To Spray or Not To Spray?

By Lloyd Graff

I am in the process of making a lot of changes in my surroundings. The axiom used to be that as you get older it gets harder to change, but I don’t find that to be true. Seeing friends and associates get sick and die makes it easier because I want to sandwich more stuff into my life while I still can. If I have the energy and the money to replace the old appliances in the house and sand the floors and paint the walls I want to do it now.

The redo in my house has nothing to do with enhancing its value. Where I live home prices have stagnated for 30 years. Whatever money I’ve spent is an investment in happiness, not appreciation. Maybe that is the ultimate value play, anyway.

This year I’m spraying the apple trees on the Graff-Pinkert property. They have a fungus on the bark, and last year we lost the entire crop. This year I hope to see a big crop of tasty, red Jonathan apples in September. Is it an economic judgment to spray? Hardly. It is all about the fun of picking and eating the fruit.

I think of all the money I have sunk into my warehouse over 35 years. Recently I spent $10,000 to remediate moldy walls and drywall. It was an investment in health, but it really brought me no joy. Of all the investments I have made in the property the one that undoubtedly has brought me the most pleasure is paying a young artist, Mike Eisenwasser, 15 years ago to paint a mural on the side of a 40-foot container next to my warehouse. I see it every time I drive onto the property and every evening when I leave. I look out on it during the day. It is colorful and symbolic. It tells a story that gives meaning to my life and work, of connecting people through commerce and writing. It gives a visual voice to how I feel about my work.

used machine business graff pinkert with apple treesI think the value of art and storytelling is really undervalued in manufacturing businesses. People like to work in pleasant surroundings. I think customers often want context for what they are buying, whether that is in a story on the website, a sales person embodying the product, the packaging of the material, the voice that answers the phone, or the follow-up or apology for mistakes or delays.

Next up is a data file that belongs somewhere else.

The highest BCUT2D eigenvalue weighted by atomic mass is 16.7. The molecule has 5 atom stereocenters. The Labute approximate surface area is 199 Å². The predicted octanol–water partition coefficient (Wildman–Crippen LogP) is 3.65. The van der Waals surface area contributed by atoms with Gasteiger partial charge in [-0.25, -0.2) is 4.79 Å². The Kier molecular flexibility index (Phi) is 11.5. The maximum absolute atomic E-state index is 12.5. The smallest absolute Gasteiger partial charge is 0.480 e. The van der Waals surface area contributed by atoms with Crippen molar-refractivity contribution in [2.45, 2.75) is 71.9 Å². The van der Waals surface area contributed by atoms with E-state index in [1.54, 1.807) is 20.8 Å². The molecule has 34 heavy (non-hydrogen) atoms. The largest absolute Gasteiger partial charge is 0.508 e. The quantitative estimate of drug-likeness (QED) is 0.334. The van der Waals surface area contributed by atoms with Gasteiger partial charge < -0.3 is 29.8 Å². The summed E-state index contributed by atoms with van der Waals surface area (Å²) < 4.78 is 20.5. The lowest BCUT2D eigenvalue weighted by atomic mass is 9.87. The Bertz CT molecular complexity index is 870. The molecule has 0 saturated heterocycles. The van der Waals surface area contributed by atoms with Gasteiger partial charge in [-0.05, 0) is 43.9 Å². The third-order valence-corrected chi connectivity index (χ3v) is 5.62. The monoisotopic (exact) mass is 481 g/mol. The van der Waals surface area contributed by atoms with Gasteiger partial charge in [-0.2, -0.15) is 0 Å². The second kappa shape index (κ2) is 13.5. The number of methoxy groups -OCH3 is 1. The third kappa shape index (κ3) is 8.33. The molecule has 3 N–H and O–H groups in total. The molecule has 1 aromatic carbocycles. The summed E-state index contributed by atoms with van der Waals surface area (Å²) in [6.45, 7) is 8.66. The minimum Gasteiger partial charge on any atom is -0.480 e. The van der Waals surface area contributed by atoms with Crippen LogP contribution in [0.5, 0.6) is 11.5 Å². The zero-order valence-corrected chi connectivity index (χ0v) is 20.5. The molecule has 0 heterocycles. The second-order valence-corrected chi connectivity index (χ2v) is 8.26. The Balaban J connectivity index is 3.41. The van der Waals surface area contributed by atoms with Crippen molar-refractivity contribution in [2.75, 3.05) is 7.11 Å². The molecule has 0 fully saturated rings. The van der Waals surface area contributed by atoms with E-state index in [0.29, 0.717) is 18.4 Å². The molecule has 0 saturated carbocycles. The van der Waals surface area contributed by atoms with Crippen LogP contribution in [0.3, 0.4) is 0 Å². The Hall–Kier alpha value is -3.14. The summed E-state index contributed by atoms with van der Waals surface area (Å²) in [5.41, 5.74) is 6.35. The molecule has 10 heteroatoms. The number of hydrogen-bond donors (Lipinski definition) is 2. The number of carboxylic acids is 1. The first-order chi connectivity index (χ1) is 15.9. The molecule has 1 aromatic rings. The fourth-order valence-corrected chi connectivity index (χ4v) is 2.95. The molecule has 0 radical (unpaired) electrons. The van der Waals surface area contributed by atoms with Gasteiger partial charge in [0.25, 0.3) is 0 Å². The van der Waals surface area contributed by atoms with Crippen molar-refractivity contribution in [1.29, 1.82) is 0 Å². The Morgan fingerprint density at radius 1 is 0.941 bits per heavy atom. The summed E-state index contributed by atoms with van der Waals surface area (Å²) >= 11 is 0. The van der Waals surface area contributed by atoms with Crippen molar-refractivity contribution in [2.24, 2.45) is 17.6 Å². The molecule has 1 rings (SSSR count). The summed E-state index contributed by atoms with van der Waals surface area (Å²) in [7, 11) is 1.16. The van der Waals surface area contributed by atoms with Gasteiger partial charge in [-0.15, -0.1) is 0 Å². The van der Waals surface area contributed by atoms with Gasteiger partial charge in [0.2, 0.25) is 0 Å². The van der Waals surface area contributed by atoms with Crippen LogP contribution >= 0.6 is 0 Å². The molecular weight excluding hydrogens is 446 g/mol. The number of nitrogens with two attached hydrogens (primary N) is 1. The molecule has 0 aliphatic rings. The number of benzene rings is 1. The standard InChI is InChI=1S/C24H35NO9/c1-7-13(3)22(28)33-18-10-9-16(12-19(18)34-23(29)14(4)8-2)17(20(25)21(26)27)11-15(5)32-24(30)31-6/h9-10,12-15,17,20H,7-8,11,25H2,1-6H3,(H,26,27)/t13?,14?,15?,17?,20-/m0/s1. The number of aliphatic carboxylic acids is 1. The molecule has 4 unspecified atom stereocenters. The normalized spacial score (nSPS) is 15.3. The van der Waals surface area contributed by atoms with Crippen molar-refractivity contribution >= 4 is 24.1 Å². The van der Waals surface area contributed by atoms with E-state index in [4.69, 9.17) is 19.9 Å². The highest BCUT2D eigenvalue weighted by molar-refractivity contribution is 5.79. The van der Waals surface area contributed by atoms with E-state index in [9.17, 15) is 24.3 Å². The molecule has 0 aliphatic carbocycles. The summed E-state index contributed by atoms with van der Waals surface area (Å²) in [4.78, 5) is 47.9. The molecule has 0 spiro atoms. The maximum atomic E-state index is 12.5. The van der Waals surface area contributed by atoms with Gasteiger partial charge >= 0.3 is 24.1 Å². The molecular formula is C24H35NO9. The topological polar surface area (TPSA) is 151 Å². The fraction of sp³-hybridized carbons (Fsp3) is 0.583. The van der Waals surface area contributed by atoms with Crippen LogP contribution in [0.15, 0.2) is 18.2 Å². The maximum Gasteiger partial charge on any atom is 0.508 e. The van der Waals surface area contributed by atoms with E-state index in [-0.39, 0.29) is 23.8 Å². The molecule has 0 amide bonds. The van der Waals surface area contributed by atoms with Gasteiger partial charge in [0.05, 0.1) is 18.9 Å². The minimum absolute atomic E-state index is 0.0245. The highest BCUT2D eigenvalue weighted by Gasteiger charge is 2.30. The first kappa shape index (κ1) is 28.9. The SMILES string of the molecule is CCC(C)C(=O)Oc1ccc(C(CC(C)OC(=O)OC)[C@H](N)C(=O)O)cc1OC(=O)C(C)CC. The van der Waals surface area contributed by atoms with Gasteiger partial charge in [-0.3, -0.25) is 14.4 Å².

The people who think everything in business is by the numbers are wrong. Decisions often are not clear cut in business. If it is a close call the winner is usually the one who is considered the most reliable or easy to work with or caring.

I imagine lots of folks are bewildered that Noah and I spend so much time on stuff that may seem frivolous and frothy to the community we serve. From a financial standpoint Today’s Machining World and the podcast are hardly great investments in time and energy. But Noah and I view ourselves as storytellers and artists. We do this work because our creative souls long for expression. It gives us joy to reach out to the thousands of people who connect with us frequently or once in a while.

I think the connections we make do ultimately bring us customers but that is not the purpose of this investment. We do it because we love to do it. We do it because we almost have to do it.

Question: Can you justify epoxying a factory floor?

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6 thoughts on “To Spray or Not To Spray?

  1. John Ribic

    Good question, we were considering putting epoxy on the floor of the building we just purchased. The building was home to a high volume manufacturer that had a bunch of Acme’s, Chuckers and Hydromats and all of the years of oil leaking on the floor has created deterioration of the floor in many places. Structurally the floor is great, but aesthetically it could be better. The epoxy would be more for us and our employees and would not contribute to our sales or bottom line, so it is difficult to justify, especially when the cost may be upwards of $100,000.00.
    Has anyone been in the same situation and what decision was made?

  2. Jerry Johnson

    Warehouse – NO

    Showroom – YES. Our building was new in 2001. We used an 8 Coat Epoxy process without any prep. 18 years and it has withstood 20 ton machines moving across it. It still looks great and cleans up easily.
    If the building is old, and particularly if has been used in a machining environment, you should prep the floors with a pre-grind / shotblast, vacuum and muriatic acid etch prior to the application of the epoxy.

  3. Donnie

    I put up a new building in 1995 and had the floors epoxy coated grey, all my machines use cutting oil and when you get oil on bare concrete it stains and soaks it up. I did not want that. Now almost 24 years later it still looks good but does show wear. It has been real easy to keep clean. If you spill sme oils or get drops on floor it is easily wipes up and mopped. The floor of my 6000 sq ft shop gets a good mopping about once a month and spot mopping in between. I have 9 cnc lathes and 2 cnc mills and a few manual pieces of equipment. I would not do with out an epoxied floor. Since I spend a lot of time there when building was built I have the ugly red iron beams painted a soft sky blue before any of the insulation was put on and it makes for a real nice atmosphere.

  4. Mark

    Epoxy ? I had floors with epoxy but they didn’t last very long. We striped the epoxy with paint stripper, pressure washed and re-coated with a Tenant-Trend URETHANE floor kit called 1000 Grand kit. It lased for years without chipping. It did required a acid etch, epoxy primer, but the two top coats were URETHANE. This was years ago but I learned my lesson about applying just a epoxy only coating.


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